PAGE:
7/1/2014 1:36 A.M. ET
Coyle named to U.S. Team for Futures Game
By Ian Browne and Steven Petrella / MLB.com
BOSTON --- Sean Coyle has replaced Mookie Betts on the U.S. Team in the 2014 SiriusXM All-Star Futures Game in Minneapolis on July 13.
The Red Sox called up Betts, their No. 5 prospect, on Saturday and he started Sunday against the Yankees, picking up a hit and a walk in four plate appearances. He played right field in that game and moved to center Monday, despite coming through the organization primarily as an infielder.
Coyle is not ranked among the club's Top 20 prospects in the Red Sox's organization by MLB.com, but the second baseman has hit everywhere he's been. This season for Double-A Portland, Coyle is batting .363/.444/.615 with nine homers and 12 stolen bases in 52 games.
Joining Coyle on the U.S. Team is Henry Owens, Boston's No. 1 prospect according to MLB.com. The lefty has posted a 2.25 ERA, .181 average against and 1.04 WHIP in 15 starts this season for Portland.
The game can be seen live on MLB.com and MLB Network, and followed live on MLB.com's Gameday. In addition, XM Radio will broadcast play-by-play coverage of the event live on MLB Network Radio XM 89 and Sirius channel 209. MLB.com will also provide complete coverage before, during and after the game. Fans can stay updated by following @MLBFutures on Twitter and can send and receive tweets to and from the U.S. and World Team dugouts during the game by tagging tweets with the hashtags #USDugout and #WorldDugout.
Mookie excited to make Fenway Park debut
BOSTON - The excitement continued for Mookie Betts on Monday night.
A day after making his Major League debut at Yankee Stadium, which included his first hit, Betts played his first home game for the Red Sox, batting eighth and playing center field against the Cubs.
"Going from Yankee Stadium where everybody is against you, to coming to Boston where everybody is with you, that's got to be a great feeling," said Betts, who is ranked the club's No. 5 prospect.
Betts played right field in Sunday's game. He will mainly play right and center, as Jackie Bradley Jr. got a night off on Monday.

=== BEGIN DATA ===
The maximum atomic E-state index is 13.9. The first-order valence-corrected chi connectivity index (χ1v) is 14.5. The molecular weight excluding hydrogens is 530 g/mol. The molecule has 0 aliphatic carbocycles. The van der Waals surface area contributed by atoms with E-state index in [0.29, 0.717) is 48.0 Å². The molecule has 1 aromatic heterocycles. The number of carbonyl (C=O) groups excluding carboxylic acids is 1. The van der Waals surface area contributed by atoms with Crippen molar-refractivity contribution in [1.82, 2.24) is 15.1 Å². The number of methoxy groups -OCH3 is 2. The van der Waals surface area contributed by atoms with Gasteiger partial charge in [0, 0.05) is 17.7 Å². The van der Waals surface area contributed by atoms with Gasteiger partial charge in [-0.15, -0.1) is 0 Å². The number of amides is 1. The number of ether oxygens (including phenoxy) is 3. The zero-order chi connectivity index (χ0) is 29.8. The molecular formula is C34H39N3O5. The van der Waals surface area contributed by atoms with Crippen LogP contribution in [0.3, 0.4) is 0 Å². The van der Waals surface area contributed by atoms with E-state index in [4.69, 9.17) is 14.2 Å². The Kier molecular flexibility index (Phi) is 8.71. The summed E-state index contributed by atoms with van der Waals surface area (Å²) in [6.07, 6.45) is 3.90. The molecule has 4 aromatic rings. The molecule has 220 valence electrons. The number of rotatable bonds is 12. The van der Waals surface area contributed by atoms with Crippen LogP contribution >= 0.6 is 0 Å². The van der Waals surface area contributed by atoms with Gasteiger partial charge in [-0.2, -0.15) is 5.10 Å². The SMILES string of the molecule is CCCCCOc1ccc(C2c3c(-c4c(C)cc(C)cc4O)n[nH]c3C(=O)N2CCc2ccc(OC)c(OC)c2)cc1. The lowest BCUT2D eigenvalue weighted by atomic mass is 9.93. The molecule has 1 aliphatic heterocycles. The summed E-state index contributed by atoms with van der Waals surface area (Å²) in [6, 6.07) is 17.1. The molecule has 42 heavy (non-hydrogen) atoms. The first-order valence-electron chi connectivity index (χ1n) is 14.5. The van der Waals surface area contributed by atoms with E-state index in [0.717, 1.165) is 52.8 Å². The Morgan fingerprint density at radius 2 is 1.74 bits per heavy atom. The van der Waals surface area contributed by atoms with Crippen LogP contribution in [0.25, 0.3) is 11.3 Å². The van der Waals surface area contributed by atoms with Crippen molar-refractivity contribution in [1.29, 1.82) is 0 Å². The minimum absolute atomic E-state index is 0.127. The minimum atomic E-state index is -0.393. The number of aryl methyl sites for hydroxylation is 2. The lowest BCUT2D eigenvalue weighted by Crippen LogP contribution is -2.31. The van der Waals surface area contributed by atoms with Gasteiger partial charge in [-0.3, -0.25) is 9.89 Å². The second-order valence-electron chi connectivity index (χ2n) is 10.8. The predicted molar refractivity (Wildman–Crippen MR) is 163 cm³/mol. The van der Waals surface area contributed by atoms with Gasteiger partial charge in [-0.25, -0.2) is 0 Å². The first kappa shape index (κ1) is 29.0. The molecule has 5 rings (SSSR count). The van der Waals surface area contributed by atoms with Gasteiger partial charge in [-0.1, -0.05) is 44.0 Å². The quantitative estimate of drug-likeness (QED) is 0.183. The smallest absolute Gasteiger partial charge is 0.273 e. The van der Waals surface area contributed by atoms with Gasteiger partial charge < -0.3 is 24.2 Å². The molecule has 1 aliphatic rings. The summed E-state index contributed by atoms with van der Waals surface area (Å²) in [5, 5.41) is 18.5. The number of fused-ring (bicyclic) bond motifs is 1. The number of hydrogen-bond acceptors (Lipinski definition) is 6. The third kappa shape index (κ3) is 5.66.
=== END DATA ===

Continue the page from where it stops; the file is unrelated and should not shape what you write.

"As we mentioned, with him coming here, there's going to be a little rotation of guys through four positions," said manager John Farrell. "Mookie is in center field tonight. Jackie will be back out there, likely, tomorrow. As part of the rotation, we're trying to get close to everyday at-bats -- particularly for the young players that are on our roster."
The 21-year-old Betts exudes a quiet confidence.
"I'm not the savior of the team," said Betts, who went 0-for-3 in the Red Sox's 2-0 loss. "I'm not going to say that I am. I'm just here to contribute and do my part."
What does he view as his strengths offensively?
"I think just being able to put the ball in play," Betts said. "Make contact. Trying to keep my strikeout rate low and my walk rate high. Trying to get on base."
Though he might have been a little too aggressive on a dive for a triple into right field on Sunday night, Betts otherwise had a solid debut.
"I thought he controlled his at-bats very well [Sunday] night," said Farrell. "Particularly the one at-bat where he walked, I thought he battled inside the at-bat, took a couple of close pitches, but I thought emotionally he was well under control, good bat speed. It's one game. He looked OK."
Following hospitalization, Colbrunn rejoins Red Sox
BOSTON -- Hitting coach Greg Colbrunn has rejoined the Red Sox less than a month after suffering a brain hemorrhage. He was hospitalized in Cleveland on June 4 after experiencing severe headaches and dizziness that morning before the Red Sox played the Indians.
The 44-year-old Colbrunn spent almost two weeks in a Cleveland hospital and about 10 days in Charleston, S.C., before returning to the club prior to Monday's game against the Cubs. Colbrunn didn't plan to stay for the duration of the contest and is still getting his endurance back, but manager John Farrell said he expects his hitting coach to rejoin the staff in full capacity at least in time for All-Star Week in Minnesota, which begins on July 14.